Phototransport in networks of tetrapod-shaped colloidal semiconductor nanocrystals

Isabella R. Franchini a, Adriano Cola b, Aurora Rizzo c, Rosanna Mastria c, Anna Persano b, Roman Krahne a, Alessandro Genovese a, Andrea Falqui a, Dmitry Baranov a, Giuseppe Gigli c and Liberato Manna *a
aIstituto Italiano di Tecnologia, Via Morego 30, 16163, Genova, Italy. E-mail: liberato.manna@iit.it
bIMM-CNR, Institute for Microelectronics and Microsystems – Unit of Lecce, Via Monteroni, I-73100, Lecce, Italy
cNational Nanotechnology Laboratory (NNL), CNR-Nanoscienze, Via per Arnesano km 5, I-73100, Lecce, Italy

Received 6th May 2010 , Accepted 7th June 2010

First published on 3rd August 2010


Tetrapod-shaped CdSe(core)/CdTe(arms) colloidal nanocrystals, capped with alkylphosphonic acids or pyridine, were reacted with various small molecules (acetic acid, hydrazine and chlorosilane) which induced their tip-to-tip assembly into soluble networks. These networks were subsequently processed into films by drop casting and their photoconductive properties were studied. We observed that films prepared from tetrapods coated with phosphonic acids were not photoconductive, but tip-to-tip networks of the same tetrapods exhibited appreciable photocurrents. On the other hand, films prepared from tetrapods coated with pyridine instead of phosphonic acids were already highly photoconductive even if the nanocrystals were not joined tip-to-tip. Based on the current–voltage behavior under light we infer that the tunneling between tetrapods is the dominant charge transport mechanism. In all the samples, chemically-induced assembly into networks tended to reduce the average tunneling barrier. Additionally, pyridine-coated tetrapods and the tip-to-tip networks made out of them were tested as active materials in hybrid photovoltaic devices. Overall, we introduce an approach to chemically-induced tip-to-tip assembly of tetrapods into solution processable networks and demonstrate the enhancement of electronic coupling of tetrapods by various ligand exchange procedures.


Introduction

There is a growing consensus that realizing the promises of nanoscience, such as new cost-effective optoelectronic devices, new materials for energy generation, or new nanocomposites for medical implants, will rely heavily on a bottom-up approach via assembly of nanoscale building blocks. Among the possible candidates, colloidal nanocrystals constitute a family of nanostructures most suitable for such a challenge. Research on the assembly of colloidal nanocrystals has been focused so far mainly on their organization in ordered superstructures, for example the creation of superlattices of monodisperse spherical nanocrystals, a field which is well advanced today.1

Assembly of shape controlled nanocrystals like nanorods2 (and the study of their photoconductive properties),3 or of branched nanocrystals4 has also been investigated, although to a lower extent. Tip-to-tip assembly of these types of nanocrystals, to form one dimensional arrays (for nanorods), or 3D network structures (for branched nanocrystals) is hard to tackle but nonetheless is a technologically important research field. For example, it could lead to the fabrication of nanocomposite fibers with controllable and combined mechanical, electric, thermoelectric, or photo-conductive behavior, to cite a few, or to lightweight, high performing materials useful in catalysis or in tissue engineering. Some reports of tip-to-tip assembly of shape-controlled nanocrystals, mainly nanorods, have appeared so far, which exploited the higher reactivity of nanorod tips towards the binding of organic molecules or the growth of domains of other materials that could mediate tip-to-tip nanocrystal organization.5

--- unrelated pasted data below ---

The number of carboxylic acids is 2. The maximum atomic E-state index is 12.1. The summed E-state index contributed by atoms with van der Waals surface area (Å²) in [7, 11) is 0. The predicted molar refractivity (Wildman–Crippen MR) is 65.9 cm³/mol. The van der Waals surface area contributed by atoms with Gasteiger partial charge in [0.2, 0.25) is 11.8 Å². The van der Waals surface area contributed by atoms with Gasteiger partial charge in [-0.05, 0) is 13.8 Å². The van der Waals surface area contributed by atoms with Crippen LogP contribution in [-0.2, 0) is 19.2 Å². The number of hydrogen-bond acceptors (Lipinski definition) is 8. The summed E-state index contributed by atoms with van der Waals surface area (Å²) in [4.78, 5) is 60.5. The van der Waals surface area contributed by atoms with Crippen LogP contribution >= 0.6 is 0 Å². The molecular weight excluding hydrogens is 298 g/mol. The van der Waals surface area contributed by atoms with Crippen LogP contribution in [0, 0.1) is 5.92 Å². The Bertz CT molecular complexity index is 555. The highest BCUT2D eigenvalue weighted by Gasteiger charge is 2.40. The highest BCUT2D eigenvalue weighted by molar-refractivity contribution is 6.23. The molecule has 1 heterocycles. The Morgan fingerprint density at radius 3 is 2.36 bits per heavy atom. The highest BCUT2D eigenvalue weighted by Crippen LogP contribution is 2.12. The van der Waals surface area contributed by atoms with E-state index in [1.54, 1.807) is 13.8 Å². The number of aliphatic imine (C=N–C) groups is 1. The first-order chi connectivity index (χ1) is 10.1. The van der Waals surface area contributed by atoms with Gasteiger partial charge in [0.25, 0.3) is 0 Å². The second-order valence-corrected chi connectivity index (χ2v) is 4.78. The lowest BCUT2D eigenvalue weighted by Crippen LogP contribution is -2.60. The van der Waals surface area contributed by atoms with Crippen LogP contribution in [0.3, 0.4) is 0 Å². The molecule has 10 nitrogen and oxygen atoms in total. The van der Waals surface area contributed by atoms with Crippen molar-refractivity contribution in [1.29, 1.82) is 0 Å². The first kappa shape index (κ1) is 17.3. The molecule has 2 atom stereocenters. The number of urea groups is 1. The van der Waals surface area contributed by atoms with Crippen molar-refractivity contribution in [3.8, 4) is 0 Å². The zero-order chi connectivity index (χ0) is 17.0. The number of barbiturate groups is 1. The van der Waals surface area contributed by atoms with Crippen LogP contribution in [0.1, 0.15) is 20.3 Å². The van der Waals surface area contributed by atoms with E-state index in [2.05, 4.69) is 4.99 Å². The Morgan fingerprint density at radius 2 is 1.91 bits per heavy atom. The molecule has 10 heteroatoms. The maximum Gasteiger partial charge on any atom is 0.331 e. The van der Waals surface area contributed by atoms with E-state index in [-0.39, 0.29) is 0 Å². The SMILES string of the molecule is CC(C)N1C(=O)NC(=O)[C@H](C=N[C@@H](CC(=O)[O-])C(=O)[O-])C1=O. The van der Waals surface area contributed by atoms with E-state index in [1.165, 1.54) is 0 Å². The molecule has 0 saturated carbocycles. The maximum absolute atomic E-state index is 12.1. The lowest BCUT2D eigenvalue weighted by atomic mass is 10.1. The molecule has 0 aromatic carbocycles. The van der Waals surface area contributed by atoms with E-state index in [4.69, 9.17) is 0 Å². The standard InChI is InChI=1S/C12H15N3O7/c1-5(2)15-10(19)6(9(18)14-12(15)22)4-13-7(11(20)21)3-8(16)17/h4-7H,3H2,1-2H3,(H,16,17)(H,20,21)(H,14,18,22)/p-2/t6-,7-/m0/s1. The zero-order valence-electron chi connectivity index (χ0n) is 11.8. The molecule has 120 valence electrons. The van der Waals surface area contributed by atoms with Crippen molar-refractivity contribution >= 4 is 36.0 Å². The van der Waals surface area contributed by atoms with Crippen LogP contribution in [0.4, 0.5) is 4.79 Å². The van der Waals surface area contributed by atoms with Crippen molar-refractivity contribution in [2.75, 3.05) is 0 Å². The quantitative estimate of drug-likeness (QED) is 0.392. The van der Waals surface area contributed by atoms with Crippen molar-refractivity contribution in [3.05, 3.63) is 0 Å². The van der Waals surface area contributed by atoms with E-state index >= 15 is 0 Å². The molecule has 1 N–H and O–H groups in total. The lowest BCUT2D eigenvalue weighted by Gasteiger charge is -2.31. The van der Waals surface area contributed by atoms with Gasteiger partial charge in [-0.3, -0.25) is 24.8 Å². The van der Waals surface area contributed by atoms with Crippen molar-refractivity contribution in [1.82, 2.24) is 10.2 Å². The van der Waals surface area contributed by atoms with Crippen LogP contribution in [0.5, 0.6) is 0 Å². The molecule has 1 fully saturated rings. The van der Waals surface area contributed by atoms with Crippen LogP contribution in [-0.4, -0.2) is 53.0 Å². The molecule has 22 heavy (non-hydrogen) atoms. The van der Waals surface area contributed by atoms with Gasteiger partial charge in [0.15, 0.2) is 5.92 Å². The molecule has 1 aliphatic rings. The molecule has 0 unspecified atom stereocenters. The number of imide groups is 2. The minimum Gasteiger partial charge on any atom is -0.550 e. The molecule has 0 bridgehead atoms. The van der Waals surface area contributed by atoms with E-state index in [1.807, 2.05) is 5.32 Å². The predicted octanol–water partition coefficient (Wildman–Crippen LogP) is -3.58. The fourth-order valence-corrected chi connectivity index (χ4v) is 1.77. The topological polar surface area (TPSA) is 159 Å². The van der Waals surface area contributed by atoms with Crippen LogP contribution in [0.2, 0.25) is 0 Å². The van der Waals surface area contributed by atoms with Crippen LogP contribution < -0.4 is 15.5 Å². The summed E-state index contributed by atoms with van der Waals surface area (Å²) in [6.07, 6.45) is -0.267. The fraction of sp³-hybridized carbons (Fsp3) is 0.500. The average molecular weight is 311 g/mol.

Tetrapod-shaped colloidal nanocrystals of semiconductors are a popular class of branched nanocrystals and have been exploited in various applications, most notably in thin-film photovoltaic devices based mainly on blends with organic molecules and/or polymers.6,7 The efficiency of these types of devices is governed by many parameters, one of which is electron transport in the active layer, which proceeds via electrons moving from nanocrystal to nanocrystal. Efficient electron transport requires the presence of “percolating” pathways for electrons, hence arrays made of nanocrystals that are sufficiently close to each other and which connect the anode and the cathode of the device. Attempts to improve transport through films of nanocrystals have involved high-temperature annealing in order to fabricate network structures of interlinked nanocrystals, such that direct electrical contact of a large number of nanocrystals was guaranteed, hence more pathways for electrons throughout the whole layer were created.8

We propose here an alternative approach for the fabrication of network structures of tetrapods, based on the pre-organization of semiconductor CdSe(core)/CdTe(arms) tetrapods into stable and soluble aggregates already in the solution phase, which can be potentially useful in photovoltaic applications, e.g. as inks for printable solar cells. To this aim we exploited the higher reactivity of the tips of the tetrapod arms, compared to other regions of the tetrapod surface, under various chemical treatments. The preferential removal of surfactants from these regions, or their exchange with short molecules, led to destabilization of the tips, which caused aggregation of the tetrapods in solution, such that they started organizing in tip-to-tip connected three-dimensional network structures that were still soluble. Solutions of these networks were drop-cast on substrates, yielding nanocrystal films upon solvent evaporation.